A parent opens up their lawyer’s bill. Shock. An amount never anticipated. Emotions are a part of every separation. That is normal. However, if you use your lawyer as your therapist or if your lawyer has to help you reign in your emotions to better manage your case, there will be a price to pay for their time, and just to add, lawyers aren’t therapists.
This issue is not dismissing or minimizing one’s feelings, but finding the right place to discuss them and learning how to manage them so they don’t intrude and inadvertently undermine your separation process.
Common emotions seen during a separation/divorce process include fear, anger and sadness. They may occur all at once or in various combinations and intensities. All are reasonable to the circumstances, yet all can contribute to a more difficult process.
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Fear is often related to how one will get through the process, financial security now and in the future, and for the care of and relationship to one’s children. For some, this fear can be paralyzing and for others, it can lead to seeking a speedy resolution when it actually may require more time.
Anger is often felt towards one’s partner and the situation. There may have been past harms and/or one may not have wanted the separation in the first place. Hence one targets the other for the current troubles. In anger one may seek revenge either through the settlement or by frustrating the other by dragging out the process.
Sadness can relate to the loss of the relationship. In grief some folks may find it difficult to move forward. This too can prolong a process.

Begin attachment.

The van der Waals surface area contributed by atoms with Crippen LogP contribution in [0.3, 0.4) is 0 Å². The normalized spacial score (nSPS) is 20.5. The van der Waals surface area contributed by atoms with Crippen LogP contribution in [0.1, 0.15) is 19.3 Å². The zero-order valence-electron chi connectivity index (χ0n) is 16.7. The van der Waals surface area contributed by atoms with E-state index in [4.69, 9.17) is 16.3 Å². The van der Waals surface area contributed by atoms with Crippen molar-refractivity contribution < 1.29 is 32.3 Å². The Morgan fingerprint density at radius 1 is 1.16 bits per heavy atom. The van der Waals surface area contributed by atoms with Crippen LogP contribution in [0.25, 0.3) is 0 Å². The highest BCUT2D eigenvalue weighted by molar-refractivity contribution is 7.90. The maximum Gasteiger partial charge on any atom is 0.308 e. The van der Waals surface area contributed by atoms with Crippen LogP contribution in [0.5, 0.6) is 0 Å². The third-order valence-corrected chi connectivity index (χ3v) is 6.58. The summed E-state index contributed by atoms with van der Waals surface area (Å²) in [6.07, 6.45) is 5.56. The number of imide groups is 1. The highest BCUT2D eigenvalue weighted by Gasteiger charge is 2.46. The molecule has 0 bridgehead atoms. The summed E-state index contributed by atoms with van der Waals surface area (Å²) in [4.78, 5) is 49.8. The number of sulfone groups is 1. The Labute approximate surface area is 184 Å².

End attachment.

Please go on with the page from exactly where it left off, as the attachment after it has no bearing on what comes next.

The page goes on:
Speaking to a counsellor or therapist can help people review their emotions and even find strategies to better mange them.
Those strategies may include learning to see and acknowledge those feeling as they are occurring to thus allow oneself to make choices in the moment for self-management (this is called mindfulness), meditation (learning to calm oneself), techniques for communicating and expressing oneself more reasonably when under duress and/or using other comfort strategies to cope in the moment.
Therapists will charge a fraction of the price of your lawyer. You may also have employee benefits to cover the cost and your physician may have counseling available through their office as part of your medical coverage.
Emotions are real.
They are normal, yet may intrude on the separation process in a way that makes it more difficult. See the counsellor for counselling and your lawyer for lawyering.
When each does the job for which they are trained, you do better at less cost.